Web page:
Okay folks, we’ve gone way past the time when one could hold out any hope for serious change from Obama when it comes to a whole range of constitutional issues. Time and time again, the Obama administration has adopted the same positions that Bush and Cheney advocated in court cases involving issues that are absolutely vital to our system of constitutional safeguards — government secrecy, executive power and the right of people to challenge the government in court.
I wrote in January about Judge Vaughn Walker, a Republican appointee, smacking down the Bush administration’s position in a case involving an Islamic organization that believes they were subjected to warrantless wiretaps. The Bush/Cheney position was that the state secrets privilege prevents the plaintiffs from having their day in court because they could not prove they were wiretapped unless the government releases classified information on who was wiretapped. The perfect catch-22.
Walker correctly ruled that if he were to accept the Bush administration’s position, that would render the FISA provisions providing for punishment for illegal surveillance by the government null and void. If no one can ever subpoena government documents showing they were the target of surveillance, no one could ever have standing to show that illegal surveillance took place and those provisions in FISA could never be enforced.
Walker ordered the Bush administration to turn over documents relating to surveillance of this particular organization to the court, to be reviewed by the judge. He also ordered them to review the plaintiff’s attorneys for a security clearance so they could look at the documents, and he ordered that all of this be done under seal so that classified information is not leaked to the public and is contained within the courtroom. All perfectly reasonable actions.
But now Bush is gone and Obama is in charge, so that’s going to change things, right? Wrong. In fact, the Obama administration is now refusing to turn over the documents that were ordered to be turned over while Bush was in power:
In the meantime, though, the Obama DOJ is now refusing to comply with the Judge’s order, actually arguing to the court that only the President can decide whether classified information can be used in a court proceeding, and that courts have no power to make such decisions.
They have filed a brief in the case taking precisely this position. Greenwald is rightly incensed:
As Marcy Wheeler documents in detail, the Obama DOJ is now spouting the Cheney/Addington view of government in its purest and most radical expression. Citing lengthy excepts from the Obama DOJ’s brief filed on Friday following its loss in the appeals court — a brief that could easily have been written by John Yoo or David Addington in its distinctly un-American and anti-constitutional theories purporting to vest unchallengeable, unreviewable power in the President — Wheeler writes:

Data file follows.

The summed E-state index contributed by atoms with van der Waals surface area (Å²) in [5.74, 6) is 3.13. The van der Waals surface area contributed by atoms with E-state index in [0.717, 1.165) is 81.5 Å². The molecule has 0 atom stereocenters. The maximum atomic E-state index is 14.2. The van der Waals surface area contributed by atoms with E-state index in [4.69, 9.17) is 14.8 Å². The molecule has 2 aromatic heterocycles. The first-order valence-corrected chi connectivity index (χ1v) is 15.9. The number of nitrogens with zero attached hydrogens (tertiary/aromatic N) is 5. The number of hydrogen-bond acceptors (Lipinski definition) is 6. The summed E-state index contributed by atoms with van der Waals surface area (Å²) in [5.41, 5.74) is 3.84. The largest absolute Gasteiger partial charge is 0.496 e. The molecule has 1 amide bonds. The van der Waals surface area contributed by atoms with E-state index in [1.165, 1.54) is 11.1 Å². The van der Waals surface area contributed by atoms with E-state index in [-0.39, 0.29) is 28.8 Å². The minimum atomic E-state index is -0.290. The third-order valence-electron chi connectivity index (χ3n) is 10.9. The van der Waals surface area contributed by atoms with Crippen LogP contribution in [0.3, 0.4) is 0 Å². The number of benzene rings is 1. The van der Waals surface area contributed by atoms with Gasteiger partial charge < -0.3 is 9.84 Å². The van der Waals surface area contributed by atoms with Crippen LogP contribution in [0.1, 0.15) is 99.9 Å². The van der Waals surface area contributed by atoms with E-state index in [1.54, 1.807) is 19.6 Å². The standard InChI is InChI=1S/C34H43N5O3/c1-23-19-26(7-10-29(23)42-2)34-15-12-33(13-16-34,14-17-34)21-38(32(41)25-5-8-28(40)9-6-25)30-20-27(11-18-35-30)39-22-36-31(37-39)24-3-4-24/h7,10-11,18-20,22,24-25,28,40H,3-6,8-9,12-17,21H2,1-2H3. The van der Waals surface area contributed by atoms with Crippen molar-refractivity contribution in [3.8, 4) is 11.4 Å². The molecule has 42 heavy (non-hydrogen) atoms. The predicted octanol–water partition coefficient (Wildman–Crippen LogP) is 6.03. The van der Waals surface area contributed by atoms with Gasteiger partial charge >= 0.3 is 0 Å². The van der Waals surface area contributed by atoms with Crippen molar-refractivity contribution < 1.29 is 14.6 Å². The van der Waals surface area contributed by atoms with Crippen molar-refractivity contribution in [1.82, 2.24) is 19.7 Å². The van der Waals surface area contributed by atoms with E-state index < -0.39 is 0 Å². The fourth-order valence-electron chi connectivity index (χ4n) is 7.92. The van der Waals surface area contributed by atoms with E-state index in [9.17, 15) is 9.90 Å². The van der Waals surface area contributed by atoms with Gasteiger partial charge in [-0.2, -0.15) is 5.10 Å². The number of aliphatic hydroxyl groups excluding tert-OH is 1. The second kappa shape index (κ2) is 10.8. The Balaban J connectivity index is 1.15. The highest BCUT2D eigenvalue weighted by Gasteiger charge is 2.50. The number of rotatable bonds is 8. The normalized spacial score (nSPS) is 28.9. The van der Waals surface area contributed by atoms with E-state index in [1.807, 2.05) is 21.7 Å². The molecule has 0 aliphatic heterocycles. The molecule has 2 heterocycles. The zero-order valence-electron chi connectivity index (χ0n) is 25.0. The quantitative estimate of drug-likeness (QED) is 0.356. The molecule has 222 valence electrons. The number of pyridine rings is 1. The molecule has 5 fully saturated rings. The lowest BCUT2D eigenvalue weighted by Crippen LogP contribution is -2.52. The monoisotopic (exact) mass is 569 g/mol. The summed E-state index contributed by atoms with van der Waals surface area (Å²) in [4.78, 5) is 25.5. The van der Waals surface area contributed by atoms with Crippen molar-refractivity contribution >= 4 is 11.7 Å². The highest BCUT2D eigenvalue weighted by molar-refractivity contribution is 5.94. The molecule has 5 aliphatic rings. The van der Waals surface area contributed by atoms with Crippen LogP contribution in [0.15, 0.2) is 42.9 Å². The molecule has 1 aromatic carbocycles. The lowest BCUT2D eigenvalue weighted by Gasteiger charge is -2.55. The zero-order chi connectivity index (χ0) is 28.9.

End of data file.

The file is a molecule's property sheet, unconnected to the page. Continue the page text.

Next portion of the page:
This whole passage, read in the context of the wholesale rollback on Executive claims to have exclusive control over classified information just reeks of desperation. Not to mention an acceptance of Cheney’s contention that we have fewer than one–or even two–branches of government.
The brief filed by Obama on Friday afternoon (.pdf) has to be read to believed. It is literally arguing that no court has the power to order that classified documents be used in a judicial proceeding; instead, it is the President — and the President alone — who possesses that decision-making power under Article II, and no court order is binding on the President to the extent it purports to direct that such information be made available for use in a judicial proceeding…
In the context in which Obama is now invoking this theory, think about what it means: if, as happened here, the President breaks the law, then he can just label the relevant evidence “classified” and refuse to turn it over to a court which is attempting to rule on the legality of the President’s actions. Once the President decrees that a court is barred from reviewing the relevant evidence because the President claims it is “classified,” that’s the end of that. It’s irrelevant that courts rule that the documents should be usable or even that Congress has created all sorts of mechanisms to enable federal courts to use classified information in judicial proceedings (including specific such procedures for FISA cases).
According to Obama, only the President has the power to decide what is done with classified information, and neither courts nor Congress have any power at all to do anything but politely request that the President change his mind. Therefore, the President has the unilateral, unchallengeable power to prevent any judicial challenges to his actions by simply declaring that the relevant evidence is a secret and refusing to turn it over to a court, even if ordered to do so. That’s the argument which the Obama DOJ is now aggressively advancing — all in order to block any judicial adjudication of Bush’s now-dormant NSA program.
When Greenwald says “the Obama administration’s approach to civil liberties, constitutional protections and the reining in of executive power abuses has been absolutely abysmal,” he may actually be understating the case. This will be the subject of my first interview on Declaring Independence on Thursday.